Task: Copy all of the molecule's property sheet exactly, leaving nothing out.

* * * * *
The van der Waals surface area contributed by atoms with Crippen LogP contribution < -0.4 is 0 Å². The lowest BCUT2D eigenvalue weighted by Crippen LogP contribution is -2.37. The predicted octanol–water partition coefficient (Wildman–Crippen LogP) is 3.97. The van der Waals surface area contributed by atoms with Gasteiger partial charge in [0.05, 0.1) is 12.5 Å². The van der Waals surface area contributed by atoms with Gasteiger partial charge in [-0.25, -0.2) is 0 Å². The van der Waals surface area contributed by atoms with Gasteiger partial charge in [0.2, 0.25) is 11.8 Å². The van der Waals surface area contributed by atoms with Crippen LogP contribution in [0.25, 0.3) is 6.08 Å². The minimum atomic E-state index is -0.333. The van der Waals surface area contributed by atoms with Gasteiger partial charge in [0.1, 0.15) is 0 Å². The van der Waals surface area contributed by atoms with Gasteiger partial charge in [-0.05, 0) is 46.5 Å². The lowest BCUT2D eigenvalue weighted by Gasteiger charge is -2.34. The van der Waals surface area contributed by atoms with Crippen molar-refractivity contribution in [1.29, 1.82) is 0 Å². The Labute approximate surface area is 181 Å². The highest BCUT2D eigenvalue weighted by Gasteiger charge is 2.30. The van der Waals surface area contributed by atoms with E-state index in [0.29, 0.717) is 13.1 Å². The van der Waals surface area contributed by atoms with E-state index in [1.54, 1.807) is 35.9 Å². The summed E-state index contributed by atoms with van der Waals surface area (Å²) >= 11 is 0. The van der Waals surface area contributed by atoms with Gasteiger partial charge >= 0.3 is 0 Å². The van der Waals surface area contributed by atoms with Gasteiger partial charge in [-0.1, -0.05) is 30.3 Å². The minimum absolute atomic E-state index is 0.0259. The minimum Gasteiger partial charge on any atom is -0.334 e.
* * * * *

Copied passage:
The van der Waals surface area contributed by atoms with Crippen LogP contribution < -0.4 is 0 Å². The lowest BCUT2D eigenvalue weighted by Crippen LogP contribution is -2.37. The predicted octanol–water partition coefficient (Wildman–Crippen LogP) is 3.97. The van der Waals surface area contributed by atoms with Gasteiger partial charge in [0.05, 0.1) is 12.5 Å². The van der Waals surface area contributed by atoms with Gasteiger partial charge in [-0.25, -0.2) is 0 Å². The van der Waals surface area contributed by atoms with Gasteiger partial charge in [0.2, 0.25) is 11.8 Å². The van der Waals surface area contributed by atoms with Crippen LogP contribution in [0.25, 0.3) is 6.08 Å². The minimum atomic E-state index is -0.333. The van der Waals surface area contributed by atoms with Gasteiger partial charge in [0.1, 0.15) is 0 Å². The van der Waals surface area contributed by atoms with Gasteiger partial charge in [-0.05, 0) is 46.5 Å². The lowest BCUT2D eigenvalue weighted by Gasteiger charge is -2.34. The van der Waals surface area contributed by atoms with Crippen molar-refractivity contribution in [1.29, 1.82) is 0 Å². The Labute approximate surface area is 181 Å². The highest BCUT2D eigenvalue weighted by Gasteiger charge is 2.30. The van der Waals surface area contributed by atoms with E-state index in [0.29, 0.717) is 13.1 Å². The van der Waals surface area contributed by atoms with E-state index in [1.54, 1.807) is 35.9 Å². The summed E-state index contributed by atoms with van der Waals surface area (Å²) >= 11 is 0. The van der Waals surface area contributed by atoms with Gasteiger partial charge >= 0.3 is 0 Å². The van der Waals surface area contributed by atoms with Gasteiger partial charge in [-0.1, -0.05) is 30.3 Å². The minimum absolute atomic E-state index is 0.0259. The minimum Gasteiger partial charge on any atom is -0.334 e.